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Alcohol Wards Off Early Death in Alzheimer’s Patients, Say Puzzled Danish Researchers

In a strange result from a study, consumption of alcohol was found to have warded off an early death in some patients of Alzheimer’s disease, making experts speculate on possible reason behind it.

The finding was that moderate drinking was linked to a lower risk of dying from heartattack or stroke, while past research has thrown sufficient light on possible ill-effects of alcohol on brain cells. It was established beyond doubt that alcohol leads to dementia and other neuro-degenerative disorders.

Armed with classic knowledge, the researchers of the Danish Alzheimer’s Intervention Study (DAISY) were aghast to realize that the analysis from the data collected from 330 people with early stage dementia or Alzheimer’s diesease showed them different results.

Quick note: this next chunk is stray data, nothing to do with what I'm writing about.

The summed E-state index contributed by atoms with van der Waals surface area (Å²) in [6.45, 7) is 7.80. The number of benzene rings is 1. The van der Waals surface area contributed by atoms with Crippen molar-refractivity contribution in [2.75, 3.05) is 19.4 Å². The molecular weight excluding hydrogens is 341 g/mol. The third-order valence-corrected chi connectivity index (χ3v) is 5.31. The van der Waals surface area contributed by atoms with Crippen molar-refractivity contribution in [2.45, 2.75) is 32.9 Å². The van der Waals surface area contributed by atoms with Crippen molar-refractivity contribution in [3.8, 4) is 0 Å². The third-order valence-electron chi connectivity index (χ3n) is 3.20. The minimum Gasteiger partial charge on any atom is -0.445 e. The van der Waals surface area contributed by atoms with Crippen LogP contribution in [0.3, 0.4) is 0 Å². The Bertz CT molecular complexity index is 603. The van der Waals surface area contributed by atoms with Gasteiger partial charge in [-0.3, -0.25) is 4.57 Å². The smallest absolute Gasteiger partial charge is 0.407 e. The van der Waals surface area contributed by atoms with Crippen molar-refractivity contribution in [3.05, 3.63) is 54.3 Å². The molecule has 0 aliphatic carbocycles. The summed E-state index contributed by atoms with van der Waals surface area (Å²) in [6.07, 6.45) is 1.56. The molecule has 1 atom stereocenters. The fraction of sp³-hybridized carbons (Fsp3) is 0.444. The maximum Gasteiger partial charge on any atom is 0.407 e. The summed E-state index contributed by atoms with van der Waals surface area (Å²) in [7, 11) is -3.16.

The results showed a potential, positive association of moderate alcohol consumption on mortality in patients with Alzheimer’s disease. Unable to pin-point the reason, the researchers say there could be several explanations such as richer social network to improved quality of life, which could possibly lengthen life.

The seemingly protective effect of alcohol may have been caused by reverse causality, whereby those drinking very little alcohol were in the terminal phase of their life, which would have artificially inflated the positive association, they said.

"However, we cannot solely, on the basis of this study, either encourage or advise against moderate alcohol consumption in patients," said the researchers with a note of caution.

Unless further research into the impact of alcohol on cognitive decline and disease progression in patients with mild Alzheimer’s disease is done, they are not sure to confirm the link beyond doubt. Their study has been published in the online journal BMJ Open.

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